Find here some facts and information about drinking water resource in Nepal. We have posted here some facts and information about water resource, the importance of water resource, uses of water resource, problems of water resource, conservation of water resource and management of water resources. Get information and facts about drinking water in Nepal.
Drinking Water Resource, Source, Important, Use, Problems, Conservation in Nepal
Facts about Water in Nepal
Water is one of the most important basic needs for all the living being. About 70% of the human body is made up of water. Human beings can live without food for some time but not without water. Water is used for various purposes, such as for cooking food, washing clothes, bathing, growing crops, construction work and for generating hydro-electricity. Water plays a vital role in the development of a country. Clean drinking water is necessary for good health. -“the citizens are healthy, development of a country will be rapid. Thus, the government should make all the efforts to supply pure drinking water to its citizens.
We get water from different sources. About 71% of the earth is covered with water and Nepal boasts herself to be very rich in water resources. However, about 20- 25 % of our people are still deprived of safe drinking water. The sources of water aren’t properly utilized. Water supply situation both in rural and urban areas is worsening day by day.
Due to rapid population growth, industrialization and urbanization, the demand for drinking water are increasing whereas water sources are drying up due to deforestation and environmental degradation. We often see long lines of women and children waiting their turn to collect little water in towns and cities. Villagers in rural areas need to walk hours to fetch a jarful of water.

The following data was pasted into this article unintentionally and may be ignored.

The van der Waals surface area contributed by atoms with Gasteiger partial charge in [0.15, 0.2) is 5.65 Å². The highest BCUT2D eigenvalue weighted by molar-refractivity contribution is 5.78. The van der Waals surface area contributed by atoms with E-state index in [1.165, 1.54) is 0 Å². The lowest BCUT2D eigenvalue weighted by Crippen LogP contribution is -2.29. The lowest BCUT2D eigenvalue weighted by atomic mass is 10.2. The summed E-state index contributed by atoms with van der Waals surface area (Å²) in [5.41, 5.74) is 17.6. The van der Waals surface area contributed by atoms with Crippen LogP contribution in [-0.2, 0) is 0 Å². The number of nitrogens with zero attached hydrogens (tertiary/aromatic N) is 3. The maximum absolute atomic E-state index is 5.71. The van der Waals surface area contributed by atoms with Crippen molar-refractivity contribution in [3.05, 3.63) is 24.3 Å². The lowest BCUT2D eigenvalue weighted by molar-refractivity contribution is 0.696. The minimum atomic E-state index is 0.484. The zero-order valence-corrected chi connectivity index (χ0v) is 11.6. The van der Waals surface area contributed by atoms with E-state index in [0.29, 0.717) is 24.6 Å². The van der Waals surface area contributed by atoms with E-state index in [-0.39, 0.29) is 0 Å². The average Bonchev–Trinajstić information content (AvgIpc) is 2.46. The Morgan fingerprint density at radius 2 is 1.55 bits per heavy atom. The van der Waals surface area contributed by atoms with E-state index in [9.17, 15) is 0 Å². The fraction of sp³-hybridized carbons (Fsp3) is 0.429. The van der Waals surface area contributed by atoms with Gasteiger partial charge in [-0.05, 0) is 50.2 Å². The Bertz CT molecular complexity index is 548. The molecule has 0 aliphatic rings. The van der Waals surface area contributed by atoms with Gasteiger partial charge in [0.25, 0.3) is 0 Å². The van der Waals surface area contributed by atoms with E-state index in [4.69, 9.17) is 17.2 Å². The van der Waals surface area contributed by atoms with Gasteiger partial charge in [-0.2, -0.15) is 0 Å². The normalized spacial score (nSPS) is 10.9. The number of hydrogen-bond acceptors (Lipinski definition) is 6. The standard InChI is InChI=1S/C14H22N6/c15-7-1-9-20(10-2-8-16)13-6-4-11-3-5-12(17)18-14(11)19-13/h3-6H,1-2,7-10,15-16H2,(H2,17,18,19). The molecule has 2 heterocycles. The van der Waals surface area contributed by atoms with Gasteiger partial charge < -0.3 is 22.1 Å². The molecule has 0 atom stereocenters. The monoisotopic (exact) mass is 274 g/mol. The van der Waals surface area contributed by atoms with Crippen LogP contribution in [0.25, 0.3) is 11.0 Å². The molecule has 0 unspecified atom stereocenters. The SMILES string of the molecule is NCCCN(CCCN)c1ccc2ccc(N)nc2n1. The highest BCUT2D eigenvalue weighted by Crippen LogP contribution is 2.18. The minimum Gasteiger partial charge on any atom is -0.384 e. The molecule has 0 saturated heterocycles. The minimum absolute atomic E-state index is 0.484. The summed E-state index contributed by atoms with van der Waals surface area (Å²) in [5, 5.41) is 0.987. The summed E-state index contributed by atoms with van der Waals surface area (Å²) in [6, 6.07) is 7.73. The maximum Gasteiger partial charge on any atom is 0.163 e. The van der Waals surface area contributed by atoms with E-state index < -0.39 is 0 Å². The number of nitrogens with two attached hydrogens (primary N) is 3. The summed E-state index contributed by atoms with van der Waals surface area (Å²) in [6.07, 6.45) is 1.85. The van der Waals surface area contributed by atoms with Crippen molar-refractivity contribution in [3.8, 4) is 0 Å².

Water Resource in Nepal
Nepal calls to mind images of the Himalaya, peace, tranquility, and voluminous flowing water, which when harnessed to produce hydropower for export, provides the comfort of easy revenue. Water in Nepal remains a seminal contribution to comprehensive thinking about the complexity of Himalayan waters. Water is most important for the life of living organisms such as plants, animal and man.
It is also essential for agriculture, industries, drinking, and many other purposes. The water of atmosphere reaches the earth surface through precipitation and form earth surface it reaches the atmosphere through evaporation and transpiration. Therefore, the continuous circulation of water from the earth to the atmosphere and vice-versa in maintained by nature. This is called the water cycle. Conventional water discourses are immune to the interdisciplinary perspective.
It has been calculated that total water on earth is 1.46 x 109 cubic kilometers. About 90% of water is found in the ocean, 4.1% on earth, 2.0% in the glacier, 0.052% in lake, river.
Water is a most important component of our ecosystem. It is raw material for photosynthesis and numerous other processes. Our body contains 100 pounds of water. It promotes chemical activity.
In recent years Nepal’s water wealth has begun to attract international attention as a resource of world-class proportions. Indeed, with a theoretical hydroelectric potential billed at 83,000 MW (Shrestha 1966) and an established inventory of feasible sites totaling about one-third of the above figure (MWR 1981), Nepal’s rivers hold the promise of abundant energy that very few places in the world can match.
When one adds to this electricity bonanza the prospect of irrigating one of the world’s most fertile areas -the northern Gangetic plains – for second and third crops, the vision of an overflowing cornucopia, seen from the vantage point of pure engineering, can be overpowering.